Types of Tapioca Pearls


Original Black Tapioca Pearls 

Original black tapioca pearls are the most traditional and widely circulated type of tapioca pearls. With process improvements, some black tapioca pearls now contain modified starch. Modified starch is a starch that has undergone certain treatments to change its physical or chemical properties. Modified starch can make tapioca pearls more chewy and resilient, and can also add edible caramel color to enhance their appearance and aroma.



White Tapioca Pearls 

White tapioca pearls are another type of tapioca pearls commonly found in the market. Compared to traditional black tapioca pearls, white tapioca pearls have a higher content of cassava starch, resulting in a more pronounced starch aroma, a clean and translucent appearance, and a chewier texture. However, white tapioca pearls have no inherent taste and can only be sweetened when starch is broken down into glucose by enzymes in the mouth. Therefore, white tapioca pearls are more suitable for pairing with stronger-flavored beverages, as they can enhance the texture without overshadowing the taste.



Brown Sugar Tapioca Pearls 

Although both original black tapioca pearls and brown sugar tapioca pearls appear to be "black" in color, they differ in the type of sugar used, with brown sugar tapioca pearls containing brown sugar instead of red sugar. As brown sugar has a darker color than red sugar, brown sugar tapioca pearls are darker in color than original black tapioca pearls. Brown sugar tapioca pearls usually have a more distinct brown sugar aroma and natural sweetness, making them suitable for not only beverage production but also as toppings and decorations for desserts such as cakes and puddings.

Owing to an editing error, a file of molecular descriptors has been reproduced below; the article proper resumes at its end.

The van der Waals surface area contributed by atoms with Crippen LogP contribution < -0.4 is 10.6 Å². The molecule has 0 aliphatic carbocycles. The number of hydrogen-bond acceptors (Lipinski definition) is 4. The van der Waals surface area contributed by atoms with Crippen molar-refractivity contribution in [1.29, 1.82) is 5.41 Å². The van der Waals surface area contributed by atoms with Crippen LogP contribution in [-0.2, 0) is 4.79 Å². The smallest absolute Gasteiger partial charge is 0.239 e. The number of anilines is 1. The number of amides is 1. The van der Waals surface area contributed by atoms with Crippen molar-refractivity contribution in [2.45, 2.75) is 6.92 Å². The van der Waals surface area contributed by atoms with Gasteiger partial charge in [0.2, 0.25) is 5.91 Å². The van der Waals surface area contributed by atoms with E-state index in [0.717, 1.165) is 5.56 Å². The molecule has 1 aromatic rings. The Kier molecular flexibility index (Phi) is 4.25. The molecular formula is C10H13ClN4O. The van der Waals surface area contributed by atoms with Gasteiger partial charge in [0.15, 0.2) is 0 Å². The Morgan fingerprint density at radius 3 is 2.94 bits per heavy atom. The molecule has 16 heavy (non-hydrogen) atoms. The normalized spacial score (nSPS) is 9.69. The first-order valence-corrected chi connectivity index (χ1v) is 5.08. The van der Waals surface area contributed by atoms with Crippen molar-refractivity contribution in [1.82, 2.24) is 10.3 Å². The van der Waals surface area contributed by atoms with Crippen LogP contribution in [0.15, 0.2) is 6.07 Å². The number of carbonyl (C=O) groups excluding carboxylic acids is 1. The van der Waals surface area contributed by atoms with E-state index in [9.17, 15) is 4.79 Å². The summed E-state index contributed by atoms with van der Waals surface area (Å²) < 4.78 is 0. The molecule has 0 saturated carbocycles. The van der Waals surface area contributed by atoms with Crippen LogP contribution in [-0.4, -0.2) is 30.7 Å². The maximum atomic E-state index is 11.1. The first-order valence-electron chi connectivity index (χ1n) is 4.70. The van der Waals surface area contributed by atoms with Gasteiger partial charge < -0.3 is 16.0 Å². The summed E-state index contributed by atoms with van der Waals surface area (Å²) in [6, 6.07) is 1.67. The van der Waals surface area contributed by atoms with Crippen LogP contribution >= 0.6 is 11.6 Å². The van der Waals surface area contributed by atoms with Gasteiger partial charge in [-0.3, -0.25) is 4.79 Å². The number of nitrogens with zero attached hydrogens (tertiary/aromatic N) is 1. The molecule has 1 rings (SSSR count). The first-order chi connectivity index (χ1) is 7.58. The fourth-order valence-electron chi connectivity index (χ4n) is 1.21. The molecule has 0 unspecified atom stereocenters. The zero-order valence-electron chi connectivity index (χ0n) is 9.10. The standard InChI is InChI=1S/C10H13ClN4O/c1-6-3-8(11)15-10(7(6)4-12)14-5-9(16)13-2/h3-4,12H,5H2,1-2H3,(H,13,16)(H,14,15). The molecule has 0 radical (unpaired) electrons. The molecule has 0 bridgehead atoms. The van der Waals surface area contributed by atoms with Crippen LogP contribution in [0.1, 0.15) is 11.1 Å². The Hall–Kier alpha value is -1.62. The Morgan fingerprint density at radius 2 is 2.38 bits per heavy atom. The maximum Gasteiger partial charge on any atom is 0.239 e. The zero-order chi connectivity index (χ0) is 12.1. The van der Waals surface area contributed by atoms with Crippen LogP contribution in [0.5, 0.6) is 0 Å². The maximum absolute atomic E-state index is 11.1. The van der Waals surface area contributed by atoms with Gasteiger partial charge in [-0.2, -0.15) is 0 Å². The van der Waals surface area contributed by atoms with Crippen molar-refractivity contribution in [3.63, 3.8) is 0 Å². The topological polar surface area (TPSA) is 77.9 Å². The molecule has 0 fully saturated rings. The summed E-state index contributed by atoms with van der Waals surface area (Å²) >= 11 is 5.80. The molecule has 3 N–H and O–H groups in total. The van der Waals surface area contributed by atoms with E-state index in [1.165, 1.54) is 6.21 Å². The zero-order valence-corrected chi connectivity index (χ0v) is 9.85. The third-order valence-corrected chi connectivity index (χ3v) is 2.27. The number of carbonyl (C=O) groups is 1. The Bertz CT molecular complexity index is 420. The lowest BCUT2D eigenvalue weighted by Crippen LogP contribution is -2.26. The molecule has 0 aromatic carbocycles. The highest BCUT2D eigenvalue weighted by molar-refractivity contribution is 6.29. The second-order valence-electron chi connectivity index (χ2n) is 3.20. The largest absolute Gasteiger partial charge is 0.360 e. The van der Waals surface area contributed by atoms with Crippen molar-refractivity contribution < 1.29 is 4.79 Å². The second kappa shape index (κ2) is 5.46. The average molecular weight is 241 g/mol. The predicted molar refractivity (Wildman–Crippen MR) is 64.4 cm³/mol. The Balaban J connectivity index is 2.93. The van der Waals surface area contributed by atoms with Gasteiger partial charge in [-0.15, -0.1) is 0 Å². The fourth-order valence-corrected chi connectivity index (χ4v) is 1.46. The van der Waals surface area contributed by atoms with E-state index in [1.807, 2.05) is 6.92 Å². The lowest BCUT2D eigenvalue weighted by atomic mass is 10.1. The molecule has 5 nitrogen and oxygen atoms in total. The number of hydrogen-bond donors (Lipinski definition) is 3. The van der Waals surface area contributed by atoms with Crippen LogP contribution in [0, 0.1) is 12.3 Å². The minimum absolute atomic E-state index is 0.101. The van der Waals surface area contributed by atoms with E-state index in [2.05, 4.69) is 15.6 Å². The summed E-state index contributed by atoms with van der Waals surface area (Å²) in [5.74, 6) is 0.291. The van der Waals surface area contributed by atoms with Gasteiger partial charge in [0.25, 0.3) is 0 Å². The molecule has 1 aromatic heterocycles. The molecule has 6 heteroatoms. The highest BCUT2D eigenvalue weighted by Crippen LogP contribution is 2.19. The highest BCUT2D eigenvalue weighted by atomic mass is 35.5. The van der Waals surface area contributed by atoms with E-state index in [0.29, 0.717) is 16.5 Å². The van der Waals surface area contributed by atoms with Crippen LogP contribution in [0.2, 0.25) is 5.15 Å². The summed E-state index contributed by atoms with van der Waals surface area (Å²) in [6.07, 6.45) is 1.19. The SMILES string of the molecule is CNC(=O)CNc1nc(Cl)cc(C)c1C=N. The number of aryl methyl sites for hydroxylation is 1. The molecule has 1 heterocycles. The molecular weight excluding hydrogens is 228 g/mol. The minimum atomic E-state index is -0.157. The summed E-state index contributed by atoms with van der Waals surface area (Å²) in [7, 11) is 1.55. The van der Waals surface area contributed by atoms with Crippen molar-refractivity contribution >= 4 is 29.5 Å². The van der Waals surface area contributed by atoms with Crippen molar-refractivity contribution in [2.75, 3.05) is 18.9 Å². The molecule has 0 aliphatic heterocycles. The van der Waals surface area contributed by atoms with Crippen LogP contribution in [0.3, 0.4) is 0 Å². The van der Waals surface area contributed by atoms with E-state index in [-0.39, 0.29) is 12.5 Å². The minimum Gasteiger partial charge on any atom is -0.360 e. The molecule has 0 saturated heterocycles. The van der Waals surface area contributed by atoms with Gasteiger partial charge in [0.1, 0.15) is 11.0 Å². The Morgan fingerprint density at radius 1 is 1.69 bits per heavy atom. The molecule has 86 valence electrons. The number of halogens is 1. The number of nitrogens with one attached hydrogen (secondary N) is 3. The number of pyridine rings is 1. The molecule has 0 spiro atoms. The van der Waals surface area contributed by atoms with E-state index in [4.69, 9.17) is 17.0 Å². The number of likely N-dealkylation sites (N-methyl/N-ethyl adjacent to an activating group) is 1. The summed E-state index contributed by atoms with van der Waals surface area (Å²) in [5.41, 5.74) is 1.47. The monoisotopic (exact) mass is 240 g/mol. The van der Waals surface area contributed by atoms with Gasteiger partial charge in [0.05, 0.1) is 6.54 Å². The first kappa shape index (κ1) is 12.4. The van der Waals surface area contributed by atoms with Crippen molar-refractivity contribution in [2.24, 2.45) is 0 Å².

Filled Tapioca Pearls 

Filled tapioca pearls have larger granules with a transparent outer layer and a color determined by the "filling" material. They provide a surprising sensation when eaten, but their applications are not as widespread as the aforementioned types of tapioca pearls. This is partly because they are more customized, such as using sesame or red bean fillings in winter hot drinks, fruit fillings in fruit teas, and flower fillings in refreshing or seasonal-themed tea drinks. Additionally, due to their more complex manufacturing process and use of more raw materials, filled tapioca pearls are priced higher, increasing the cost for tea shops.